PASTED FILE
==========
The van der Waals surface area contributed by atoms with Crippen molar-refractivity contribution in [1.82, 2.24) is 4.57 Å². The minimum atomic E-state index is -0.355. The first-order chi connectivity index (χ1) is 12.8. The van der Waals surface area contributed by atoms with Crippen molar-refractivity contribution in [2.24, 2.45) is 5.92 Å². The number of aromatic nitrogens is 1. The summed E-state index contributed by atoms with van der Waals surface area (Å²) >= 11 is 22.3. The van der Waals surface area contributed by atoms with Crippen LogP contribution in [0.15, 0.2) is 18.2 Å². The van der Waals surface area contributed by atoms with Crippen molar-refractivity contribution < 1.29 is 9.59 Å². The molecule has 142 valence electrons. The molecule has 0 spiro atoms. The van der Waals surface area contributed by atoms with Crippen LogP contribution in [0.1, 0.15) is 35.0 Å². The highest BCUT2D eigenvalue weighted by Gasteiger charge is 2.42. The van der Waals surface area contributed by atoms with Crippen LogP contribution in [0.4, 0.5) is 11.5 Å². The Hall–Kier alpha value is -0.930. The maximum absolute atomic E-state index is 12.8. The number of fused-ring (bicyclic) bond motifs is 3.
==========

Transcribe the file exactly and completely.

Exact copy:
The van der Waals surface area contributed by atoms with Crippen molar-refractivity contribution in [1.82, 2.24) is 4.57 Å². The minimum atomic E-state index is -0.355. The first-order chi connectivity index (χ1) is 12.8. The van der Waals surface area contributed by atoms with Crippen molar-refractivity contribution in [2.24, 2.45) is 5.92 Å². The number of aromatic nitrogens is 1. The summed E-state index contributed by atoms with van der Waals surface area (Å²) >= 11 is 22.3. The van der Waals surface area contributed by atoms with Crippen LogP contribution in [0.15, 0.2) is 18.2 Å². The van der Waals surface area contributed by atoms with Crippen molar-refractivity contribution < 1.29 is 9.59 Å². The molecule has 142 valence electrons. The molecule has 0 spiro atoms. The van der Waals surface area contributed by atoms with Crippen LogP contribution in [0.1, 0.15) is 35.0 Å². The highest BCUT2D eigenvalue weighted by Gasteiger charge is 2.42. The van der Waals surface area contributed by atoms with Crippen LogP contribution in [0.4, 0.5) is 11.5 Å². The Hall–Kier alpha value is -0.930. The maximum absolute atomic E-state index is 12.8. The number of fused-ring (bicyclic) bond motifs is 3.